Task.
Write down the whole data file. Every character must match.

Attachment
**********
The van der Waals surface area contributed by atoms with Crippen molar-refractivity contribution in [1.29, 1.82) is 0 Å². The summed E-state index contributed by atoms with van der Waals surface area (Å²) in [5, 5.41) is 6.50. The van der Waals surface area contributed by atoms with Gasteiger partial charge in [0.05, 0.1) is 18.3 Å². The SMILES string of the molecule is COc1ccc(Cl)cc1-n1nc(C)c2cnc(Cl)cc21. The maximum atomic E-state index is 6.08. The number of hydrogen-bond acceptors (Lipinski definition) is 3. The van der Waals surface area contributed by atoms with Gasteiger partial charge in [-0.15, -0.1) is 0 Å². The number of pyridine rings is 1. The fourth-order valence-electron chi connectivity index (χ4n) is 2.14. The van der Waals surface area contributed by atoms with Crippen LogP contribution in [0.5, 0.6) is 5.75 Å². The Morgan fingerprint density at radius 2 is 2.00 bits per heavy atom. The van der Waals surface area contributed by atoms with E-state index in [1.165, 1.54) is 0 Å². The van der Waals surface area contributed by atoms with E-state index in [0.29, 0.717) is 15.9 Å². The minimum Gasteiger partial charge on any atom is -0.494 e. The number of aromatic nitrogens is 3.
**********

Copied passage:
The van der Waals surface area contributed by atoms with Crippen molar-refractivity contribution in [1.29, 1.82) is 0 Å². The summed E-state index contributed by atoms with van der Waals surface area (Å²) in [5, 5.41) is 6.50. The van der Waals surface area contributed by atoms with Gasteiger partial charge in [0.05, 0.1) is 18.3 Å². The SMILES string of the molecule is COc1ccc(Cl)cc1-n1nc(C)c2cnc(Cl)cc21. The maximum atomic E-state index is 6.08. The number of hydrogen-bond acceptors (Lipinski definition) is 3. The van der Waals surface area contributed by atoms with Gasteiger partial charge in [-0.15, -0.1) is 0 Å². The number of pyridine rings is 1. The fourth-order valence-electron chi connectivity index (χ4n) is 2.14. The van der Waals surface area contributed by atoms with Crippen LogP contribution in [0.5, 0.6) is 5.75 Å². The Morgan fingerprint density at radius 2 is 2.00 bits per heavy atom. The van der Waals surface area contributed by atoms with E-state index in [1.165, 1.54) is 0 Å². The van der Waals surface area contributed by atoms with E-state index in [0.29, 0.717) is 15.9 Å². The minimum Gasteiger partial charge on any atom is -0.494 e. The number of aromatic nitrogens is 3.